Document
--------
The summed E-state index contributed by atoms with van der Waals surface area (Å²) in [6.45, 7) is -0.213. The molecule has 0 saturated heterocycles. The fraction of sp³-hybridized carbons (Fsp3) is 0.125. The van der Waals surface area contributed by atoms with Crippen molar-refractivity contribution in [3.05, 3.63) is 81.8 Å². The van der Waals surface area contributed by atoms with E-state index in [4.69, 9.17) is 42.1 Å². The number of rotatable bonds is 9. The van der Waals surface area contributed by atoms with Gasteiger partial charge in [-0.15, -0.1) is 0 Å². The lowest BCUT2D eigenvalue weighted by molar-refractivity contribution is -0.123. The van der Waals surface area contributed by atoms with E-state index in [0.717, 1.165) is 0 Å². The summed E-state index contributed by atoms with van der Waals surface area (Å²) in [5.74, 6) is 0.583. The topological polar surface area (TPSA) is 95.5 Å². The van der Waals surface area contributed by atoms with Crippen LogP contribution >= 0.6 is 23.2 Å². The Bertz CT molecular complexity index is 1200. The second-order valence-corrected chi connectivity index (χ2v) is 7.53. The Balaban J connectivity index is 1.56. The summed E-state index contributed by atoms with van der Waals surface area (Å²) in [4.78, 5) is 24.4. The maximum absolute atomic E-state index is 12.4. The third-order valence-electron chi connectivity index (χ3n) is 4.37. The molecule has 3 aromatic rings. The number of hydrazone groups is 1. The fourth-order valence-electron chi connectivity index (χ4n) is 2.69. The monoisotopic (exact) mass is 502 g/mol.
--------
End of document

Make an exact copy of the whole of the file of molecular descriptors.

The summed E-state index contributed by atoms with van der Waals surface area (Å²) in [6.45, 7) is -0.213. The molecule has 0 saturated heterocycles. The fraction of sp³-hybridized carbons (Fsp3) is 0.125. The van der Waals surface area contributed by atoms with Crippen molar-refractivity contribution in [3.05, 3.63) is 81.8 Å². The van der Waals surface area contributed by atoms with E-state index in [4.69, 9.17) is 42.1 Å². The number of rotatable bonds is 9. The van der Waals surface area contributed by atoms with Gasteiger partial charge in [-0.15, -0.1) is 0 Å². The lowest BCUT2D eigenvalue weighted by molar-refractivity contribution is -0.123. The van der Waals surface area contributed by atoms with E-state index in [0.717, 1.165) is 0 Å². The summed E-state index contributed by atoms with van der Waals surface area (Å²) in [5.74, 6) is 0.583. The topological polar surface area (TPSA) is 95.5 Å². The van der Waals surface area contributed by atoms with Crippen LogP contribution >= 0.6 is 23.2 Å². The Bertz CT molecular complexity index is 1200. The second-order valence-corrected chi connectivity index (χ2v) is 7.53. The Balaban J connectivity index is 1.56. The summed E-state index contributed by atoms with van der Waals surface area (Å²) in [4.78, 5) is 24.4. The maximum absolute atomic E-state index is 12.4. The third-order valence-electron chi connectivity index (χ3n) is 4.37. The molecule has 3 aromatic rings. The number of hydrazone groups is 1. The fourth-order valence-electron chi connectivity index (χ4n) is 2.69. The monoisotopic (exact) mass is 502 g/mol.